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PSX Emulation: pSX Tutorial

About pSX

This tutorial is to help you with pSX. It is a PS1 emulator that works to its peak capacity right out of the box. That's great for people who don't want to fuss with ePSXe's plug-in system. pSX is also friendlier on slower computers. However, pSX is a rather simple emulator and doesn't have all the fancy features that ePSXe has.

*If you would like to download pSX, I have it in my emulators page.


You can't boot up games with pSX without the PS1 BIOS. Click the link right below to download it.

Playstation BIOS (236 KB). Download by right-clicking link and go to “Save Link As”. When saving, rename the “_ip” file extension to “zip”. If you don't see the file extension, try showing them.

After extracting pSX from its zip file (if you haven't already), look for a folder called "bios". Extract "Scph1001.bin" into the "bios" folder. My BIOS zip file actually comes with a whole bunch of other BIOS's. Just ignore them - Scph1001.bin is all you need.

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Extracting, Placement & Starting Up

1. I suggest you make a new folder called "Playstation" within a folder called "Emulation". You don't have to, but it makes things a little easier for you if you're not too computer literate.

2. pSX's zip file contains folders in it. If you simply drag & drop pSX, those important folders will not be created. pSX must be extracted by the extract feature. If you don't know how to extract files from a zip file then read this.

3. When the extracting is complete, if you haven't setup the BIOS then do it now - look for a folder called "bios". Extract "Scph1001.bin" into the "bios" folder.

4. Double-click on "psxfin" to open pSX.

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Missing d3dx9_26.dll

Upon opening pSX for the first time, you're going to most likely encounter a "Missing d3dx9_26.dll" error.

*You can download this missing file here (14.7 MB)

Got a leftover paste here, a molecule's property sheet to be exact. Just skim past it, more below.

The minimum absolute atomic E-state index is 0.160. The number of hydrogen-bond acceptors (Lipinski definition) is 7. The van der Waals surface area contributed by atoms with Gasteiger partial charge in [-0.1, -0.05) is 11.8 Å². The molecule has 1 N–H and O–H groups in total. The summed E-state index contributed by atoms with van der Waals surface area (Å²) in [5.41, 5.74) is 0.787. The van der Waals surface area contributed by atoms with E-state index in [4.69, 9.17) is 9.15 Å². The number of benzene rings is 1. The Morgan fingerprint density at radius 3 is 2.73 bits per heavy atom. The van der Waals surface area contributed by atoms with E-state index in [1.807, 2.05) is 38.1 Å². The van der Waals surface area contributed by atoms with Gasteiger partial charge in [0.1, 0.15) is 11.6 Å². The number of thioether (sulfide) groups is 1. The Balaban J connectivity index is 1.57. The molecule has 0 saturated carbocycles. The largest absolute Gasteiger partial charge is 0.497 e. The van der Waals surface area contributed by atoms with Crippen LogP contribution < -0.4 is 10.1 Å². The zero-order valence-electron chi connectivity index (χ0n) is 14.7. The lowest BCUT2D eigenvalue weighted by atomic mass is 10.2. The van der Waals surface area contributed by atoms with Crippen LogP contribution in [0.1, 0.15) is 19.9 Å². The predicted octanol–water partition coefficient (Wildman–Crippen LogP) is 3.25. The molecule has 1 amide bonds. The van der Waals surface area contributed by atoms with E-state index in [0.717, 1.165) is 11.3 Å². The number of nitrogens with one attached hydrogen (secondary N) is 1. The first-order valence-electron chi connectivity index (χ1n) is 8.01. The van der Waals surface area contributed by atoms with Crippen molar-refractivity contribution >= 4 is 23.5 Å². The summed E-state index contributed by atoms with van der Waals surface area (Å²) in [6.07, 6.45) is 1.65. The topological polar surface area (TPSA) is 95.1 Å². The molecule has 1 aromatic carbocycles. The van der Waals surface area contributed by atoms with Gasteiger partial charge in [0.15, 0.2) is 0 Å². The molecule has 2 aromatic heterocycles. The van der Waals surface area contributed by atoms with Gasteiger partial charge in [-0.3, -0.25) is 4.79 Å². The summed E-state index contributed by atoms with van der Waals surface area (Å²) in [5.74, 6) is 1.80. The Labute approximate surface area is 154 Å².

I'm sure you're curious what the heck this file is and why you're missing it. In a nutshell, Microsoft screwed us over from something cool and decided not to continue distributing this in their latest versions of DirectX. And now I'll walk you through installing d3dx9_26.dll.
NOTE: This installation does not install DirectX. All that it does is copy over d3dx9_26.dll's files to wherever they need to go.

1. Extract all the contents of the zip file and double-click on DXSETUP.EXE to open the install.
2. Just click I accept > Next > Next > Finish and BOOM you're done.

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Setting up the keyboard or gamepad

The keys are:


Cursor up
Cursor left
Cursor down
Cursor right
Left shift
Left ctrl
Right shift
Right ctrl

But if you wish to reconfigure them or set up a gamepad:

1. Go to the File menu then Configuration.

2. You will arrive here. Click on the Controllers tab.

3. Simply click on the button you want to reconfigure, then press the keyboard key or gamepad button you want to change it to.

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Loading a PSX ISO you downloaded

1. You setup the BIOS right? Do that first, if you haven't already.

2. I'm sure the PSX ISO came in a ZIP, RAR, or 7Z file. The first step is to extract it. Windows can extract ZIP files by default; I have directions here. To extract a RAR file you need to install RAR software; 7-Zip and ExtractNow are good free ones. And to extract 7Z you need 7-Zip.
*If the game you downloaded has a ECM file extension, that's a form of compression. Go here for directions with that.

3. Setup the memory card so you can save. You only need to do this once (don't create a new card per game).

4. Go to File then Insert CD image. An Open window will show up. Look through your computer for your ISO and load it as if you were loading a ROM. Note that pSX supports multiple ISO formats; like BIN, IMG, NRG, etc. Anyway, don't expect the game to load immediately. Give it a minute or two.

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Q: I get a “No .cue file found” error!

Upon loading a CD image (the ISO) of a game you downloaded, you may get the following error:

“No .cue file found! Will attempt to guess format assuming single track”